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Our Kaga (The Life and Times of)

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Kaga simpson
Peacehaven, East Sussex
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691 of 699  Mon 27th Apr 2020 11:39am  
Member: Joined Sep 2014  Total posts:3557

By the middle of the fifties Coventry wasn't ready for self-service and Tesco's, although the days of austerity were over. Rationing through the war had people queueing, talking of sons and daughters in different parts of the world had brought a social bond and a geography lesson that had never been seen before. They didn't like to walk into a shop and help themselves, then walk to a counter and just pay, they wanted to stop and chat - there was always a stool to sit on, something to watch, a pat of butter cut from a block by wooden paddles, loose tea being weighed. It was a pleasure to shop, not a chore. But within a decade supermarkets were with us, by then it was the mid fifties. We also had to think of new ways to cook, for few people knew of pasta, aubergines, red and green peppers, scampi cooked in butter, and a lot of foreign foods, even the retailers had doubts. This country had been used to high street shops and counter service. But everything was changing fast. For in shops in ‘52 we had television sets, and they sold like hot cakes, and mass entertainment came in. In ‘54 we had our first 'soap' on BBC, 'The Grove family' - no rapes, no lesbian stuff, no murders, but the writers took a holiday in ‘57 and the show was dropped. This was followed by Granada's 'Coronation Street' in ‘55, the independent television gave Granada the franchise in the north. But Granada went broke and was baled out and became ITV.
Our Kaga (The Life and Times of)
Kaga simpson
Peacehaven, East Sussex
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692 of 699  Mon 4th May 2020 3:46pm  
Member: Joined Sep 2014  Total posts:3557

1930 In Coventry was a time of change, a time of hard times and deep frustration. This was a time of a great leap forward, from rural life to industry, all over the city houses were being built with indoor toilets and bathrooms. On one side of the common factories were being built, on the other side houses. And larger gardens than the Victorians, long and narrow, and a new type of gardener - in his spare time, a small shed, a folding chair, a small lawn, here he would grow his fruit and vegetables to feed his family, right outside his back door. He and his neighbour swapped seeds, learnt from each other, and soon he had a real blaze of colour. He never went to a Garden Centre in his life. It gave him great pleasure to grow his own for his family. Many gardening books appeared and gardening programmes in 1934. But the garden was a world enclosed, but it could not stay long beyond the fence. Within a few years the gaze turned to Europe and we were listening to the first reports of Hitler’s speech at Munich as he talked of war, and now we would burrow into the earth where the cabbage and the lupins grew, man seeking refuge from man.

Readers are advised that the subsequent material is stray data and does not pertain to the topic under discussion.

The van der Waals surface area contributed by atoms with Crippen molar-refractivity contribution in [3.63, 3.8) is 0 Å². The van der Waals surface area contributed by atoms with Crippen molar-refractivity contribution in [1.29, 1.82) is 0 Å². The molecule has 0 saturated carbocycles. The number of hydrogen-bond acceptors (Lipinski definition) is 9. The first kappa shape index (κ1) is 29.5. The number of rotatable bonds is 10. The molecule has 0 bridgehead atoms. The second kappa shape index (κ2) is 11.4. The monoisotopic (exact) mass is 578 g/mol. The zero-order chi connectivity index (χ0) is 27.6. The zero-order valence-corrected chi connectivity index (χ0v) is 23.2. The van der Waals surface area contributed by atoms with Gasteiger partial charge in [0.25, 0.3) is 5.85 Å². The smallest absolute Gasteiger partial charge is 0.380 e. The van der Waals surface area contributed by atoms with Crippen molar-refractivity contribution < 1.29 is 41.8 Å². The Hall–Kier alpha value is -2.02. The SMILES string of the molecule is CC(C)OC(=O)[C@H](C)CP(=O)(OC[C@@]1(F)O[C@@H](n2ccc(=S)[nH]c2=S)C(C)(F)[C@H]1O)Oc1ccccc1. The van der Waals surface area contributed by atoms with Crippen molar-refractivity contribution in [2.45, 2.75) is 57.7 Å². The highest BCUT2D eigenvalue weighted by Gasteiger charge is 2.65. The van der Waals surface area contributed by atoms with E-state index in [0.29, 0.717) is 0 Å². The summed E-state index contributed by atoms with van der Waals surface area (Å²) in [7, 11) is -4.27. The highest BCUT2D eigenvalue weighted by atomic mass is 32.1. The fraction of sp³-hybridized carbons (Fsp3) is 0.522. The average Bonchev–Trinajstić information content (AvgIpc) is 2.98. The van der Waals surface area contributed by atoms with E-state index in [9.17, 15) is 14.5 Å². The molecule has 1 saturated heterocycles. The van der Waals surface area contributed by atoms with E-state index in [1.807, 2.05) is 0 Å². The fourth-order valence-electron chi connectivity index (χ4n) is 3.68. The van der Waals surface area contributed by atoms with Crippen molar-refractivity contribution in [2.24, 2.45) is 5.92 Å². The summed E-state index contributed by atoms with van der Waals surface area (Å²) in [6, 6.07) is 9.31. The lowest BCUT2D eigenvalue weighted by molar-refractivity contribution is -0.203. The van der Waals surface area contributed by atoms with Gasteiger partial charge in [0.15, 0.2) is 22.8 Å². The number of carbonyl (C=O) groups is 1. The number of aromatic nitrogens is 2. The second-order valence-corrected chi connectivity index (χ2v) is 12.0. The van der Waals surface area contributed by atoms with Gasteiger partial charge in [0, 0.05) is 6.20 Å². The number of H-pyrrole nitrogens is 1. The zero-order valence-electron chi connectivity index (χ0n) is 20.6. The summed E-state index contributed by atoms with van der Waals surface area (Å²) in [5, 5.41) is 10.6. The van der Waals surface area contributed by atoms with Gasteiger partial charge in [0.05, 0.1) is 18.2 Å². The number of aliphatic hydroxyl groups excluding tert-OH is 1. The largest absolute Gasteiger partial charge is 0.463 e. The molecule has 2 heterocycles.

Our Kaga (The Life and Times of)
Kaga simpson
Peacehaven, East Sussex
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693 of 699  Thu 7th May 2020 11:15am  
Member: Joined Sep 2014  Total posts:3557

But Coventry, or thereabouts, had always welcomed power. Boulton and Watt built steam engines for draining coalfields back in 1774, there was something powerful and unstoppably visible about steam and so they built the largest steam engine ever seen for Hawkesbury Colliery at Bedworth, they also built it in kit form, so parts came from many sources to Bedworth to be assembled on site (B'ham Science Museum) by a trained engineer of the company. A few years later it was thought that a private shoemaker in Coventry tried a new method of making shoes, he set up several men like a production line, passing the cow-hide from one to the next, each man doing his part. The hide finished up a finished shoe, but like a number of inventions of the time, it folded. But when the Napoleanic war started, then Brunel took the idea up to make shoes for the army. Brunel went broke to when the war ended. Twenty years later he showed up, built the Rotherhithe Tunnel under the Thames, his son built the bridges. But in 1816 the year was without a summer in Europe, a huge volcano, the Tambora, threw ash into the stratosphere, causing frost, mist, rain, under the pall of grey skies.